I probably will not build a glorious, surprisingly sturdy backyard fort for my children. This kid will be lucky if I construct a go-cart without losing fingers. Still, I have plenty of confidence that I can create a decent human being. I'll let you all know how he turns out.
There is a strange creature in my house. He occasionally ventures out of the nursery, screams in my face, and drops dirty diapers in my trash can. But dang, he sure is charming.
Caring for our children, from infancy to incarceration.
Hey There, Little Dude.
You are still swimming laps in the womb. This makes sense to most people, since your mother has only been pregnant for 34 weeks. According to the kind folks at the hospital, you still got about six weeks of cooking left. I have higher standards, baby.
Because you read this blog regularly, you know that I was born 10 weeks early. After 30 solid weeks of pregnancy, I knew that my body could withstand the rigors of everyday life. Yes, I may have needed multiple blood transfusions, a fancy incubator, and a machine that alerted the neighborhood when my lungs stopped working. Still, I am a survivor. As of now, you are living in my shadow. Enjoy being fully developed. It's overrated.
Dear Little Baby,
Your mother and I have close friends that are expecting a baby three days after your due date. You will know them, and you will like their babies.
One day, while the two moms were discussing ultrasounds, baby showers, and assorted pregnancy experiences, my friend Jimmy privately shared a thought provoking idea. We were discussing the possible perks of having children born on the same day, and Jimmy joked about having joint delivery rooms.
Light bulbs went on. Windows shattered. The world changed. Of course, I had pictured a nightmare. I imagined a couple of self-obsessed dudes high-fiving each other and eating snacks as their wives did all the work. That was when I realized that I know some guys who would love to transform the birth of their baby into a raucous “Guys Night” of epic proportions.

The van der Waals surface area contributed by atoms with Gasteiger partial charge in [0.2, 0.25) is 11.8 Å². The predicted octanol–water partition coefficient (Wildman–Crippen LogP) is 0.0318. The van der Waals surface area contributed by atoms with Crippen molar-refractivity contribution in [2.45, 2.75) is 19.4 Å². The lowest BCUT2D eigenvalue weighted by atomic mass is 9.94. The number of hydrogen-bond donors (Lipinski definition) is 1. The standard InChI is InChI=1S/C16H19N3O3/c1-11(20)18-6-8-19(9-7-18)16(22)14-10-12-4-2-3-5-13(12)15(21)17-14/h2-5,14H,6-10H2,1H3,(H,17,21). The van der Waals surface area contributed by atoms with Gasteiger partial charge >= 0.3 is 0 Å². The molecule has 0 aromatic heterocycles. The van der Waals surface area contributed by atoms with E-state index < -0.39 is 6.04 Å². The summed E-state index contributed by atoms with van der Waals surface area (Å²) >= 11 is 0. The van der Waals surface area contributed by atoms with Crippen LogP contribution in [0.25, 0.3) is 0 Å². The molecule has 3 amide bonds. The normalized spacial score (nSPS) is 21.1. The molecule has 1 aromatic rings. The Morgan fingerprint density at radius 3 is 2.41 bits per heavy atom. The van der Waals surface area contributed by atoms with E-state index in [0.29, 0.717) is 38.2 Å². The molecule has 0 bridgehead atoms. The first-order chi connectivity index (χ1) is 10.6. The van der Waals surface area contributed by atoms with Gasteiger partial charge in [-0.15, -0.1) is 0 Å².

So listen up, all you strangers out there that like to read my baby's letters. This blog post is not just for the baby. Marketers should pay close attention. This could get big. Next time you all pick up an edition of the book Stuff White People Like and peruse the fads of young bored Caucasian hipsters, don’t be surprised if you find Joint Delivery Rooms on page 76. The spread could feature pictures of bearded men pounding fists, clinking beverages, and playing Settlers of Catan as their wives pump out babies. Of course, each party would allow for creativity and individual expression. Guys might assemble a game system and play Rock Band, or go with classic Karaoke. Mothers would be asked to sing their verses between contractions, and everyone would feel included. An uplifting clown would be provided for the children, since those kids will get awfully depressed when they discover that the baby is coming to devour all of their attention and candy.
Baby, I know what you are thinking, and I agree. I fully admit that this would be ludicrous, impractical, terribly uncomfortable and selfish, but it was nonetheless fun to imagine a couple of naïve bros planning a terrible baby delivery double-header. If anyone ever decides to indulge the lively machinations of this expectant father and revolutionize childbirth, they should feel free to take all the credit.
As for reality, I have no idea what your birth day will hold for us, apart from wonderful memories and exhaustion. I am certain, however, that I could never plan the events of that day. I look forward to being surprised and blown away by the mystery. No preparation or sideshow could detract from the miracle, and I am inclined to ride the wave and watch as your mother does something incredible. And of course, you will perform admirably as well.
See you soon, baby. Get ready for a party.